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\[\lim_{x \rightarrow 2}\frac{ \sqrt{6-x}-2 }{\sqrt{3-x}-1 }\]

You can multiply the bottom by the conjugate or since the value is 0/0, you can use L'Hopital's rule

\[\frac{\sqrt{18-9x+x^2}+\sqrt{6-x}-2\sqrt{3-x}-2}{(3-x) - 1}\]

Is that what it should work out to? :/

I'll show you what I did the first time, and got points off for:

That algebra is in fact wrong, correct, at least the 1st term of the numerator in the product?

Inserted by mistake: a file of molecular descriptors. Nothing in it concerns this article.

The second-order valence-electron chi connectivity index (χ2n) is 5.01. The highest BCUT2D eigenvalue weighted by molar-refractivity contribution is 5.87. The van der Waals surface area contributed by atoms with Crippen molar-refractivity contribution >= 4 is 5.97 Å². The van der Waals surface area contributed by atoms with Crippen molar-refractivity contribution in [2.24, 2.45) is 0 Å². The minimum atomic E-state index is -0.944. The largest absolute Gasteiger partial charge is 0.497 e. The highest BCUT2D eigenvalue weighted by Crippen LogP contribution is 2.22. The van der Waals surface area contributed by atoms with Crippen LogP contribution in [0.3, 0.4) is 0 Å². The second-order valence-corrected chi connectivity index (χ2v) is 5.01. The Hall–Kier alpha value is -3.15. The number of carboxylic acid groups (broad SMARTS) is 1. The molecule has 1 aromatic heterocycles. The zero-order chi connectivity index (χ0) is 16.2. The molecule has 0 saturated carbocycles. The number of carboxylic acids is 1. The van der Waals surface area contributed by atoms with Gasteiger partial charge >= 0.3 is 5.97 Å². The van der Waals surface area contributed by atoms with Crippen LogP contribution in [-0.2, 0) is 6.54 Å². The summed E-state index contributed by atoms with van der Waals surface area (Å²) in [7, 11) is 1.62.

Damn, alright...

I'm going to take a minute to work through it if that's okay?

Is this a rule for any situations with a radical in both the numerator and denominator?

not that I can remember, but this trick of using 2 conjugates seems to work

\[\Large (a+b)*(c+d) \ne a*c + b*d\]

you have to use the FOIL rule

ok go ahead

Can I cancel out that string of common terms in the top and bottom?

Sorry, in mine?

I'm not sure what you mean. Have a look at my steps. Let me know if they make sense or not

That just makes the limit, or answer, go to zero then... that can't be right.

Yep, that's what I did:)

I don't get what to do then!